I find the ethics of procreation to be incredibly complicated. While I am skeptical of some of the particular arguments of this post, I agree that there are reasons to suspect that procreation is either morally good or morally neutral. Although I have substantial uncertainty about the moral goodness of procreation, I do strongly believe that many talented and altruistic people will be driven away from the EA community if anti-natalism becomes a big part of the cultural attitude. Many if not most people react to anti-natalism extremely negatively. They take it as an affront to their most personal choices, an insult to the people they most care about, and sometimes even a dangerous ideology that they inexorably associate with horrific human rights abuses. If there were real reason to believe with confidence that one of the best ways we can do good is lower the birth rate of people who actively want children, then that would be one thing. However, that seems so so so far from the current reality, that focusing on anti-natalist efforts just makes EA (or whatever other cause/group) look bad.
Sounds good, I’ll email you.
Hi Lauren, This sounds like important work. I was wondering if you have plans to expand your focus beyond explicitly EAA organizations. Mainly I have in mind government and policy roles but this may also include corporate roles involved in expanding plant based food options or organizations that deal with wildlife research and management but don’t have an EEA mission. Thanks for your work on this and good luck!
Thanks, I’m glad to hear there have been some people looking into this. It’s really unfortunate if in-fighting has stalled them.
Thanks for putting this together! It’s really great to see attempts at quantitatively prioritizing animal suffering, and I wish people would do more of it.
I do think you are misusing the word elasticities. The table you cite in compassion by the pound used the price elasticities of supply and demand to come up with their estimates, but these numbers they report are not elasticities, since that term usually refers to the change in demand or supply in response to price or income.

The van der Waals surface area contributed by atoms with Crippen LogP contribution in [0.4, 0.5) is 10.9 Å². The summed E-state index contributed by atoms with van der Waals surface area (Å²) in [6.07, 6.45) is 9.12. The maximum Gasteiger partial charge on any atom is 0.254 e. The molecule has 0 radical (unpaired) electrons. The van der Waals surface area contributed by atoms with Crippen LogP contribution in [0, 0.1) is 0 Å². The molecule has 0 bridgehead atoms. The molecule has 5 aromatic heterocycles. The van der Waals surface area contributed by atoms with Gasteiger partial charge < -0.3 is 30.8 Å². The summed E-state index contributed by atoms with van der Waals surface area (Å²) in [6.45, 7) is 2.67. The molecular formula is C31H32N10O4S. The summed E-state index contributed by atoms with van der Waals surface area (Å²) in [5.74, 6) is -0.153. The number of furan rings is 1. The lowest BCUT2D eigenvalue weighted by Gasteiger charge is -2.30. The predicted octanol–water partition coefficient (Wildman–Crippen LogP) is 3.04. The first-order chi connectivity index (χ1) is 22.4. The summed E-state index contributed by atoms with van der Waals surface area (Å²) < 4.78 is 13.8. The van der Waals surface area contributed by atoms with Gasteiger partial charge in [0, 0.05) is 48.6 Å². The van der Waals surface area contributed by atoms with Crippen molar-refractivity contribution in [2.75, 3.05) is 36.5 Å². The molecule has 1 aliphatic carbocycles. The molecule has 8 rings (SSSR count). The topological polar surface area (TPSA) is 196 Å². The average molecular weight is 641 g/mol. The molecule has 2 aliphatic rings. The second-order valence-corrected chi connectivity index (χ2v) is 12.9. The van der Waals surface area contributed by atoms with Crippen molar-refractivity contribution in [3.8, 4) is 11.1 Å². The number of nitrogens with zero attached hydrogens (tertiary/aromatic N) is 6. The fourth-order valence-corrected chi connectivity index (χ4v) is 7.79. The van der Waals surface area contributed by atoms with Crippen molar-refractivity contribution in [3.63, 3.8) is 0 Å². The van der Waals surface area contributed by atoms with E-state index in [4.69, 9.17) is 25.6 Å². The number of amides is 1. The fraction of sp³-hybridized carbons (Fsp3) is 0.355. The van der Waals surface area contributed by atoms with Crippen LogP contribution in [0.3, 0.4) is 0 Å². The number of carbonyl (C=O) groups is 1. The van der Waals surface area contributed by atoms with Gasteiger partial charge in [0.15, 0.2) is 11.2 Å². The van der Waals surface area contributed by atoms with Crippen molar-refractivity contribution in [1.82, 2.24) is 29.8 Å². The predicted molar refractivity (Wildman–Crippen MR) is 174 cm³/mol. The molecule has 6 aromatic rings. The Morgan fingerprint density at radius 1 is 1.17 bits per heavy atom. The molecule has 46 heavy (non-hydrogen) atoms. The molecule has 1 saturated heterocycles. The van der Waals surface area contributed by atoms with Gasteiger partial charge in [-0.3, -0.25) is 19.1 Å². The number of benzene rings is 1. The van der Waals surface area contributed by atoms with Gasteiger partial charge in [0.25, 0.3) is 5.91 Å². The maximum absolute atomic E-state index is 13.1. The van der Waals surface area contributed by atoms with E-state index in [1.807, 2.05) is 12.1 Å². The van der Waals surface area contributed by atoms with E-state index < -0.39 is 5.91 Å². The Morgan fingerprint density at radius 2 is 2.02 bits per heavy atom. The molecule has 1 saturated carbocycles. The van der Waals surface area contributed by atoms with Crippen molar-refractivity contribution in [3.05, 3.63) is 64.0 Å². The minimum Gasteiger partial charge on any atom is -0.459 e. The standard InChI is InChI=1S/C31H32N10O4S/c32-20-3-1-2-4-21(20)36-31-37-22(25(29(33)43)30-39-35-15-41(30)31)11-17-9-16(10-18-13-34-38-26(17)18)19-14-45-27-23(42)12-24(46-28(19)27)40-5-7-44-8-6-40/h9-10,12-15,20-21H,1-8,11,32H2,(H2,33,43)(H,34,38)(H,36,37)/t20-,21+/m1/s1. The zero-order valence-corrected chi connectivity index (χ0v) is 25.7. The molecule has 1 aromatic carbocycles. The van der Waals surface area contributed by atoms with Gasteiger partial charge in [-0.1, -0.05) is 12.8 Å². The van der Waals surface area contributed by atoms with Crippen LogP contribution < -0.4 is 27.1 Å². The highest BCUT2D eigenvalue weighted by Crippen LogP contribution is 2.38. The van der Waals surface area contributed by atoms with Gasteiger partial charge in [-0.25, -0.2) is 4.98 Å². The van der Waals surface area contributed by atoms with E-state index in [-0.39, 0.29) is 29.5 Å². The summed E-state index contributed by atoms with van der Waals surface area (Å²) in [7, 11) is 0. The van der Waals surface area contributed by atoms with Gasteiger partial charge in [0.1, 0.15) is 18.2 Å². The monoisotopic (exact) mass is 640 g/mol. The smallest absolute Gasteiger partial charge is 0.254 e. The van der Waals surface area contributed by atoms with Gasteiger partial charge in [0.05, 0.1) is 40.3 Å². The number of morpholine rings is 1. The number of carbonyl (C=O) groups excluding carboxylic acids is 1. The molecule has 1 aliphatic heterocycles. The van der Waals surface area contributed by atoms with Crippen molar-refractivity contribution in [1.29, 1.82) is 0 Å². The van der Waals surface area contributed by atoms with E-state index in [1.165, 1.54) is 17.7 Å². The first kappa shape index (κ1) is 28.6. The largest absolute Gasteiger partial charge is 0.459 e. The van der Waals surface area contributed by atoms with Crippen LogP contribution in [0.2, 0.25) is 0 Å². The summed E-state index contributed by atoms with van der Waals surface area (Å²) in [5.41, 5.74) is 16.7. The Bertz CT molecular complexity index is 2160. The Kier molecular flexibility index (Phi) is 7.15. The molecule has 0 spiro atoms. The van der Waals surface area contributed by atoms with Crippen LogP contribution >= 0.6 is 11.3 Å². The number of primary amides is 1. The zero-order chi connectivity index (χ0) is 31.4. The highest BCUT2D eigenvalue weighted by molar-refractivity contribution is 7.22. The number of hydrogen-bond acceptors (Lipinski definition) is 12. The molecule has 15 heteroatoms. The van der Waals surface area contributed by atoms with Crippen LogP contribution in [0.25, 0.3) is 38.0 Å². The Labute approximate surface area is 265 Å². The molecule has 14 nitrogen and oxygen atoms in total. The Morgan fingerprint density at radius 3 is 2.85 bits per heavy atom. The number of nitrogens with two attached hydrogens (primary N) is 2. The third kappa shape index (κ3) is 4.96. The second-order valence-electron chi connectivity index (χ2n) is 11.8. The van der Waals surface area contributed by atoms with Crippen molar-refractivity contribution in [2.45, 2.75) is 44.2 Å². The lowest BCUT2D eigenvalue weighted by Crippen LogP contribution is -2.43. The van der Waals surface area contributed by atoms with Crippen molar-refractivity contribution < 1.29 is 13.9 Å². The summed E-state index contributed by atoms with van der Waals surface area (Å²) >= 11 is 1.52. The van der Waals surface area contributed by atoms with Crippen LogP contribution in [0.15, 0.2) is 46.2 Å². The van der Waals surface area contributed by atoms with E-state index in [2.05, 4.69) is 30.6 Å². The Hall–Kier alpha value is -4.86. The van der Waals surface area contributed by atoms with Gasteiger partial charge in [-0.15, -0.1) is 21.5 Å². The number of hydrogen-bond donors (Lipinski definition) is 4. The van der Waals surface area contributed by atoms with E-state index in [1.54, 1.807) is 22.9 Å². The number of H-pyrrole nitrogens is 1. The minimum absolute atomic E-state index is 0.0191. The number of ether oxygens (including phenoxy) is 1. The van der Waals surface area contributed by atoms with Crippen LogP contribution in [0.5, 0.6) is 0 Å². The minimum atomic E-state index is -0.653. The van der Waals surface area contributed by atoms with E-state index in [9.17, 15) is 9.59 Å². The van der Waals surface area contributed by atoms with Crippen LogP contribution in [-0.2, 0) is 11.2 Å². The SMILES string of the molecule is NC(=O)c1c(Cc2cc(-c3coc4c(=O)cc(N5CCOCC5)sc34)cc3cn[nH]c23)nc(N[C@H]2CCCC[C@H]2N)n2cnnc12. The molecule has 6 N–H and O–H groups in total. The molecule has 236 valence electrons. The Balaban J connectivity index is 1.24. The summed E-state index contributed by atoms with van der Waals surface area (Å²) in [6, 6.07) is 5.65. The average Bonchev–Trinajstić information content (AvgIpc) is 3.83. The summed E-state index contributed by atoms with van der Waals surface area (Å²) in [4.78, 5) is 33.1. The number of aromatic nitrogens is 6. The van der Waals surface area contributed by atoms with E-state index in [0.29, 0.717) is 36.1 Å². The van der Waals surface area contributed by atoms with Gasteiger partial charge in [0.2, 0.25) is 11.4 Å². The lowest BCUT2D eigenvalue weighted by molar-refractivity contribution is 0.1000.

This leaves me particularly confused as to your interpretation of what you call “cross-price elasticities”—a cross-price elasticity of demand refers to the percent increase in demand of commodity x in response to a percent increase in price of commodity y. You are using the term to refer to “the increase in other products which are purchased as substitutes by these other consumers.” The reason this distinction is important is that traditional elasticities of demand account for individual consumers substituting one good for another due to price changes—they do not show the net change in equilibrium quantity of one good in response to a demand change of another good. Since you are basing this on your own assumptions rather than data, all I’m suggesting here is a rephrasing.
If you are truly looking for a cross-price elasticity of demand, these are well studied for most commodities and can be found here.
My final comment is that I am puzzled by your conclusion regarding milk given that the welfare metrics you use are just scales from better to worse and do not have an interpretation for their absolute value. It could be that your metrics are exactly spot on, but milk products still impose enormous suffering on cows per pound. I’m puzzled by your conclusions regarding the relative importance of climate change for the same reason.
Anyways, thanks again for working on this. I hope my comments don’t come across as too critical, as I think that carefully reasoning through these issues is really important.
Thanks! It seems like the big question I missed in my list that is in the article is “a full accounting of the externalities associated with animal agriculture” which I agree may be useful.
The article seems to take for granted that thorough research on the cost of production of welfare increasing practices would be good because the public assumes they are very high whereas in some cases they are actually not. I certainly agree that there are many interventions that are quite low cost, but I wonder if some of this research may backfire if the costs for certain interventions are quite high. I guess the animal ag industry already has a very good sense of this, and there is value in making this information public, but I’d be interested in others’ opinions on this.